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The New York Mets put All-Star first baseman Pete Alonso on the market but knew by “midday” on August 1 he wouldn’t be traded, according to the New York Post‘s Jon Heyman.
That’s because “sources say the price was extremely high, as their heart probably wasn’t in it,” Heyman wrote.
Alonso is on a one-year, $14.5 million deal and will enter his final year of arbitration next season before becoming a free agent in 2025. Through 100 games, he is slashing .221/.314/.507 with 31 home runs.
After the Mets’ deadline sale led to the departures of core players including Max Scherzer, Justin Verlander and Tommy Pham, manager Steve Cohen called Alonso “an integral part of the Mets,” per NorthJersey.com’s Andrew Tredinnick.
In other deadline deals, including the trades that sent Scherzer to the Texas Rangers and Verlander to the Houston Astros, the Mets sent over $70 million to their trade partners in order cover parts of the outgoing pitchers’ salaries.
It was an expensive sale from the most expensive team in MLB history.
That means it’s fair to say that the New York club wasn’t afraid of retaining part of Alonso’s promised $14.5 million salary. The “extremely high” asking price likely means they were asking for highly-ranked prospects, apparently more than other teams were willing to give, coming the other way.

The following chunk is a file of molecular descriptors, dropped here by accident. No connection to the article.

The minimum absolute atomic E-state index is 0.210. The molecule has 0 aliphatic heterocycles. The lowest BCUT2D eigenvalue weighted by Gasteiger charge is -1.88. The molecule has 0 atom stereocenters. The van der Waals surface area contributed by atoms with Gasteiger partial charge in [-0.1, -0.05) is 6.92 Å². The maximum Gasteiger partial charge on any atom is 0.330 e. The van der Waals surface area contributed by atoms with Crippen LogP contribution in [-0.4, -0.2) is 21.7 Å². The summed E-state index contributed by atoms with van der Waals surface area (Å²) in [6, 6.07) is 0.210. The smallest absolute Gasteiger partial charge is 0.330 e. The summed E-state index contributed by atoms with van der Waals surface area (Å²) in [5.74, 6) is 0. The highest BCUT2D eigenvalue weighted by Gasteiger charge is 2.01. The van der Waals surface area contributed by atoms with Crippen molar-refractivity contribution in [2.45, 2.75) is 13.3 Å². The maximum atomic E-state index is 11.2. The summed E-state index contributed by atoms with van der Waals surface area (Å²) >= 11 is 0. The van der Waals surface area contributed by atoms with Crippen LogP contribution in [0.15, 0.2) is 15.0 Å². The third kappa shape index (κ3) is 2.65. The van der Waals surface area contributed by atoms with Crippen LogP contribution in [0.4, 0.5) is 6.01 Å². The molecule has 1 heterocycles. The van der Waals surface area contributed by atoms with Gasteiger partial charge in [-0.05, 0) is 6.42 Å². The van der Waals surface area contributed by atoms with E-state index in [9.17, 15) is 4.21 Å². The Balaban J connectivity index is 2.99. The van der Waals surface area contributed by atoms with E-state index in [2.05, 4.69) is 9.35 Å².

The Mets’ “heart” not being in the trade could be due to them seeing Alonso as a piece the team can build around, alongside Brandon Nimmo, as they try to get back on track toward the playoffs in 2024.
When talking about the Mets’ future with Alonso, Cohen referenced the team’s negotiations with Nimmo, who entered free agency last fall after seven seasons with the Mets but ended up rejoining the team on an eight-year, $162 million deal.
“(Alonso’s) still with us for another year,” Cohen said. “We want to work things out. Even with Brandon, we worked things out in free agency. Hopefully we’ll get a few shots at the apple and try to figure it out.”
After a 9-2 loss to the Kansas City Royals Thursday, the Mets, having already waved the proverbial white flag, are 50-58 on the season and 7.5 games back from an NL Wild Card spot.